The ultimate irony is that the blasphemy laws that are supposed to defend the "honor of the Prophet" were never introduced by Prophet Muhammad 1400 years ago. They were introduced by the British colonial rulers in 1860, and when Pakistan was divided from India, this was part of the legal legacy. So instead of honoring the Prophet, in reality, the colonial-era mechanisms of divide and rule are kept alive.


Linda Noor is the general manager of Minotenk and a trained social anthropologist. She contributes regularly to Ny Tid with the column Krysskultur.
linda@minotenk.no

5 comments

  1. Presenting the blasphemy law in Pakistan's penal code as a bloody split-and-rule legacy from the British is nothing but historyless. The law of 1860 was intended to prevent conflict between, among others, Sikhs, Christians, Muslims and Hindus in the area. Today's blasphemy law problems are to a greater extent a result of General Mohammad Zia-ul-Haq's government, and the legislative changes in the 80s than a result of the law from 1860. Information on changes in the use of blasphemy laws before and after General Mohammad Zia-ul- Haq is available online. I can recommend this article, for example:
    Julius, Q. (2016). The Experience of Minorities Under Pakistan's Blasphemy Laws. Islam and Christian-Muslim Relations, 27 (1), pp. 95-115. DOI: 10.1080 / 09596410.2015.1108639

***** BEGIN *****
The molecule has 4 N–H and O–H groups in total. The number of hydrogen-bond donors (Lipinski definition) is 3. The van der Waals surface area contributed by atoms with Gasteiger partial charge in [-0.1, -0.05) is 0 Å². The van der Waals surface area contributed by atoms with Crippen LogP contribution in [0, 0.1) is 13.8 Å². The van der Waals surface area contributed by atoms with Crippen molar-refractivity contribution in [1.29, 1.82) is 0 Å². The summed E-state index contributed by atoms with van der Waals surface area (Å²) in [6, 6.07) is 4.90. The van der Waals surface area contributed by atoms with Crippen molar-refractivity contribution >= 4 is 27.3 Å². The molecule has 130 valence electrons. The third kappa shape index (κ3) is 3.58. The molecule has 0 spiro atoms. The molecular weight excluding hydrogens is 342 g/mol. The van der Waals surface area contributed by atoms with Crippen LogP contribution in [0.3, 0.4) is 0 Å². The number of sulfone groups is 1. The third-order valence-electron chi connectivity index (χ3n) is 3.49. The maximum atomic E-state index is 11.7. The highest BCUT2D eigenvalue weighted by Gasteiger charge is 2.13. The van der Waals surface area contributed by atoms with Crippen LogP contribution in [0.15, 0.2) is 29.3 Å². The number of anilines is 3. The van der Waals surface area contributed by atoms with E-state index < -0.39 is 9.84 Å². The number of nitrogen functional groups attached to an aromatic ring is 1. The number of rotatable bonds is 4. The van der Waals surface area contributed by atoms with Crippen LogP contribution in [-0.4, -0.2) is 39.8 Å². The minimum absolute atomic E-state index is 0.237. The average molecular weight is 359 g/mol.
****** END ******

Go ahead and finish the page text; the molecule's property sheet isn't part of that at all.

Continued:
2. I did not see Basim Gozlan mentioned here. Nor have you pointed out any errors in her argument. So why so irrelevant to you and bile? Do not litter the comment fields. If you have something to say regarding the matter we others are reading, comment on it.

  3. A little skeptical of blaming colonial heritage here, and even using it in the headline. This has had more than enough time to change if it had been desirable. And the British probably also introduced the law not only as part of a divided and ruling technique, it was probably because there was a good sounding board for it in parts of the people also at that time and it therefore made the British government more acceptable in many groups.

  4. Linda Noor continues to support the Jewish conspiracy promoter Basim Gozlan and is clearly comfortable belonging to his congregation. How long will her hateful lying continue?

Give an answer

Please enter your comment!
Please enter your name here

This site uses Akismet to reduce spam. Learn about how your comment data is processed.

- Advertisement -spot_img

You may also likeRelated
Recommended